[Eeglablist] DIPFIT and residual variance
cmmrandau at gmail.com
Fri Jul 21 02:03:20 PDT 2017
I have a question about the 15% residual variance threshold suggested in the tutorial and used in papers.
It is mentioned in Delorne et al (2012) that the ‘dipolarity’ reflects the quality of decomposition, where dipolarity is defined as "the number of returned components whose scalp maps can be fit to the scalp projection of a single equivalent dipole with less than a specified error threshold (specified as percent residual variance)”.
However, I find the wording in the tutorial and in several papers (Rissling et al (2014), MacLean (2014)) to be confusing, e.g.:
"For each IC, the 3-Dlocation of the best-fitting equivalent current dipole was estimated using DIPFIT 2.2 (EEGLAB plug-in using Fieldtrip toolbox functions, developed by Robert Oostenveld) using a Montreal Neurological Institute (MNI) template head model. The close resemblance of the projection patterns of many EEG independent component (IC) processes to the projection of a single equivalent current dipole is compatible with an origin in (partially) coherent local field activity across a single cortical area or patch (Delorme et al., 2012). Since the ‘dipolarity’ of the IC scalp maps has been shown to reflect quality of de- composition (Delorme et al., 2012), ICs whose equivalent dipole model when projected to the scalp accounted for less than 85% of the IC scalp map were excluded from further analyses.
"Once the ICs were calculated, a scalp map for each IC was computed from the inverse of the weight matrix, giving the relative magnitude and polarity of the IC contribution at each electrode. Each scalp map was then compared with the forward solutions for various single equivalent dipoles. The digitized 3-D locations of the electrodes on the scalp were first co-registered with the Montreal Neurological Institute (MNI) average brain. IC sources were then localized with the Dipfit2 algorithm in EEGLAB using a standard boundary element model. Dipfit2 is a BESA derivative in which the location and orientation of an equivalent dipolar source for a given scalp potential distribution is estimated by a gradient descent method. Only ICs with scalp maps having an inverse solution for a single dipole source within Talairach (MRI) space (within the brain) of less than 15% residual variance (RV) were considered to be valid and were included in subsequent analyses. All ICs sourced outside Talairach brain space were rejected as artifactual. These latter included ICs representing ocular and temporo-mandibular joint muscle artifacts whose sources were within the head but not within the brain."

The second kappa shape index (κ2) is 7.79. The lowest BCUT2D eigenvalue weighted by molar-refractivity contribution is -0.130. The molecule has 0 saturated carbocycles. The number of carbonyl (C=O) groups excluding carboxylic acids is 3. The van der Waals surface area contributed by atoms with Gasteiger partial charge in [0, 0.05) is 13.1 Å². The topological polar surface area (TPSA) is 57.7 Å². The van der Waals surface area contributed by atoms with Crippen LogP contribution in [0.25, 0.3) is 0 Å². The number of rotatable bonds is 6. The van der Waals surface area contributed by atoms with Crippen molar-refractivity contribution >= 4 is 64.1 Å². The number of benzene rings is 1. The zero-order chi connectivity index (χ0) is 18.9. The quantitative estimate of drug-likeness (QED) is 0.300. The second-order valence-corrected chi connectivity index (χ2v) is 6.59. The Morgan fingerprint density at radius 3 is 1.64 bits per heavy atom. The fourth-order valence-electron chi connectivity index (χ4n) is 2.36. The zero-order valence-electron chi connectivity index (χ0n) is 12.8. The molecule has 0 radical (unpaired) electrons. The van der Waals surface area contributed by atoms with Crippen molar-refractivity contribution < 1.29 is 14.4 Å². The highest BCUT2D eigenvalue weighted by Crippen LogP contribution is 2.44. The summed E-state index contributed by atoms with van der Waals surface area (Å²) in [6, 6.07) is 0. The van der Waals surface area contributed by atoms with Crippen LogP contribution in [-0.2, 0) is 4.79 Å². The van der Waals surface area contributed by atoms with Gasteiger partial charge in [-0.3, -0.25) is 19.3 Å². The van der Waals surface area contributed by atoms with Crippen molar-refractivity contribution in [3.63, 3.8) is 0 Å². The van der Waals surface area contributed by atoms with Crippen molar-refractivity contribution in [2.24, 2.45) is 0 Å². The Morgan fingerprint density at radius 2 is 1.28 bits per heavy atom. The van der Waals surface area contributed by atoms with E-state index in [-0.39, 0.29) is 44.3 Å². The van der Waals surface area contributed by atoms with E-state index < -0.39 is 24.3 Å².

As I understand it, the projected scalp map of a given IC is calculated from the inverse of its weight matrix. Then this scalp map is compared to the scalp map of the DIPFIT-derived best-fitting single equivalent dipole (ECD) of this IC. Commonly, if the RV is greater than 15%, the IC is assumed to be mostly artifactual and is excluded from analysis.
Is this a correct understanding? Or is it not the DIPFIT-derived ECD which is used? Is there a mathematical description for what exactly is going on? :)
University of Copenhagen
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